Festivals: Koehler on Locarno

Posted by Robert Koehler on 8.23.2012

First, a small note welcoming readers to this newly reconstituted blog on film festivals. If you’re already a regular on FilmLinc and have been following my posts from across the festival world this year, welcome back to the redesigned site and my retitled blog. If you’re landing on this site for the first time, we hope you’ll stay and come back for more. Our goal is to provide a different, hopefully deeper, perspective on the world and culture of film festivals than might be found at many other web destinations.

And no better place to start than with the Locarno Film Festival, which—after a period of decline—has quickly asserted itself as a place in which new and old cinema meet and merge, and as a platform for essential young cinema that may be ignored or relegated to a minor position by more commercially-oriented festivals. The 65th edition ended on August 11, and rather than review the several award-winners or survey the highlights here (a second post in two weeks will get more into the weeds with specific films), I want to first give a sense of what Locarno stands for in the context of the larger festival cosmos, how its overall program is shaped and what its priorities say about the state of cinema.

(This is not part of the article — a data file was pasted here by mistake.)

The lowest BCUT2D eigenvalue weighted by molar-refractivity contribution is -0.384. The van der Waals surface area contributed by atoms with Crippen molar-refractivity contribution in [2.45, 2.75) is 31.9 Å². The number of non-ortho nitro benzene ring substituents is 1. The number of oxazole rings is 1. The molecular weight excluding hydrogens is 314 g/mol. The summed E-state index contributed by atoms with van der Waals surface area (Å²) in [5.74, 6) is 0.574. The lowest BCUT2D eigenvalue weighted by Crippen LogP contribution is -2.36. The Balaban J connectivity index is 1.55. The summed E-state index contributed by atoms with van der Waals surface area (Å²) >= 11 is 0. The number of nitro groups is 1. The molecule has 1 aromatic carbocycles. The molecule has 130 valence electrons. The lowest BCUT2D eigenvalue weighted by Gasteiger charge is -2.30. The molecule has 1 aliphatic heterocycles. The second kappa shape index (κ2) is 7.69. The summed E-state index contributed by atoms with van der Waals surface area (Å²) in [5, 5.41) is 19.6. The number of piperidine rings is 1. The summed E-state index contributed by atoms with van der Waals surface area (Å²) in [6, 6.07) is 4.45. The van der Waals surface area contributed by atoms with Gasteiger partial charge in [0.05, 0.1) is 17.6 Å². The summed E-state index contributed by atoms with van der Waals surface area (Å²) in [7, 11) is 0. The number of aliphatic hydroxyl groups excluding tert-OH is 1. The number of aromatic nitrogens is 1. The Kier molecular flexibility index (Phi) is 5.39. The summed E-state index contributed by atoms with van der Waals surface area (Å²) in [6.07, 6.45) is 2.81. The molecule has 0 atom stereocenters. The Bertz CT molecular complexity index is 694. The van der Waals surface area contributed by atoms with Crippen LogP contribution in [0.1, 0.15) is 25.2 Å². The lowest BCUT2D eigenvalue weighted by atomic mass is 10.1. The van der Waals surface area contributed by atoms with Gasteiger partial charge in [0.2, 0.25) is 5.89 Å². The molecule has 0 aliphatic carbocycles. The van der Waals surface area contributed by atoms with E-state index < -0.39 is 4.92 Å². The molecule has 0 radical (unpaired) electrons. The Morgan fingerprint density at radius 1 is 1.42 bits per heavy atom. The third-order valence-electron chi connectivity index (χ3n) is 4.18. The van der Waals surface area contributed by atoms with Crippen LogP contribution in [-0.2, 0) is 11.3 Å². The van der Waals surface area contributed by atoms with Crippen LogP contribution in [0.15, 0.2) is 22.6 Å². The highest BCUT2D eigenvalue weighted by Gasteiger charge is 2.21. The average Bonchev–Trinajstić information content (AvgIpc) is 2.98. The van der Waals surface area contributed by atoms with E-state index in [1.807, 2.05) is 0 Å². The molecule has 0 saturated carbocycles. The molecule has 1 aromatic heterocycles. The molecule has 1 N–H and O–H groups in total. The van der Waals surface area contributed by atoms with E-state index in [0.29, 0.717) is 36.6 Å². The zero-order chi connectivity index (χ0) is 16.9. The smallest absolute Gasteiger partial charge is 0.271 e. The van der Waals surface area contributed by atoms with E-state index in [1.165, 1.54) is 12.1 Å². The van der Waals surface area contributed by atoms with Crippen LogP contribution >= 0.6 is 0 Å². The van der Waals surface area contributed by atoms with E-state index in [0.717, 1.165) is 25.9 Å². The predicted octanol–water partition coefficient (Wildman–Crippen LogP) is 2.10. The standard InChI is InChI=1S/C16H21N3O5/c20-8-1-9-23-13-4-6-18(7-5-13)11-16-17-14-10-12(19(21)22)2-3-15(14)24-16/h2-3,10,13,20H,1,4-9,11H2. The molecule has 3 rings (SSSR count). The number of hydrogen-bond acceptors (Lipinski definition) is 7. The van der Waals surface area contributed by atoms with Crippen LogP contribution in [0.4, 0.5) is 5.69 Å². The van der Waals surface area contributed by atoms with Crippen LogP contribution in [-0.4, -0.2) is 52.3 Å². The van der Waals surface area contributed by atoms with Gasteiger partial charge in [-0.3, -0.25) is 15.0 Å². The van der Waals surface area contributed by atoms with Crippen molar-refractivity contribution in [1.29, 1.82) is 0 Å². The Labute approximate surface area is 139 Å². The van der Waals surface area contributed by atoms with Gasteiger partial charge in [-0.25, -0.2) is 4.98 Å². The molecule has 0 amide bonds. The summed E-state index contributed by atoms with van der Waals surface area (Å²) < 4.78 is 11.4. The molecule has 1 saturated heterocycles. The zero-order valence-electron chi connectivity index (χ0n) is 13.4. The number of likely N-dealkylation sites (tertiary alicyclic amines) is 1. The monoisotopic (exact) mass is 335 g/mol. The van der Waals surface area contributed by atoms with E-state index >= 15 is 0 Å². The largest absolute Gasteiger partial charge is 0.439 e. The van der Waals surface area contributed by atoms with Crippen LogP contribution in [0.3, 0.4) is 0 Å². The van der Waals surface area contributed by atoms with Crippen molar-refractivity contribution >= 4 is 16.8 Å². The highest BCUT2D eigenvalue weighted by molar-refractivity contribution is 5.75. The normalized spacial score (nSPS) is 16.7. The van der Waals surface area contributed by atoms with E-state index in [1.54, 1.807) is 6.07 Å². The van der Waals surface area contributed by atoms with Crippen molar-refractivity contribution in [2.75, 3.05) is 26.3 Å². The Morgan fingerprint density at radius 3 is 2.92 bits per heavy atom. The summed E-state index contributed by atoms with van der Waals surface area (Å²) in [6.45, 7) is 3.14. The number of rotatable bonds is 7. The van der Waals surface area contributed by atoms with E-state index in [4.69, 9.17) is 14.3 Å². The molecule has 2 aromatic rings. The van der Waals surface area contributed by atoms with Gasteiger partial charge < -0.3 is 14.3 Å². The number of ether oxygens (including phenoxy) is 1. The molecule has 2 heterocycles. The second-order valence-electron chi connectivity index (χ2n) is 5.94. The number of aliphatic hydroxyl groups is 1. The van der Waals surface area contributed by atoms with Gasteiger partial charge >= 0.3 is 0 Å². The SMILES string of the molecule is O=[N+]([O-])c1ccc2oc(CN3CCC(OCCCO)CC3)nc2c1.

During the early days of this year’s edition, Indiewire critic Eric Kohn who, with Film Society’s Eugene Hernandez, organized Locarno’s new Critics Academy this year, mused with me about how few American journalists attend the festival. Taken together, all of the American critics could probably fit inside one of the town’s Swiss Com phone booths. The lack of attendance results in a lack of coverage, and the lack of coverage results in a lack of awareness of what’s certainly one of the world’s most important and vital festival experiences. This is understandable from several regards. With outlets’ budgets already strapped and unable to provide sufficient means to send writers to many festivals at all, the notion that they could send critics to Locarno as well as Berlin, Cannes, Toronto and Venice is fairly outlandish. With Locarno wedged in the calendar between Cannes in May and Venice/Toronto in late August-early September, it’s routinely been overlooked by all except the most thoroughgoing European critics and reporters. The festival’s traditional emphasis on films over personalities, on discoveries over market-centric activity, has served to further dampen American editors’ already slight interest, which may extend to being unsure where Locarno is even located. (In the far southern, predominantly Italian-speaking Swiss canton of Ticino, less than two hours’ drive north of Milan, three hours’ train trip south of Zurich. It also happens to enjoy more sunlight than any other Swiss city, explaining the plethora of palm trees.)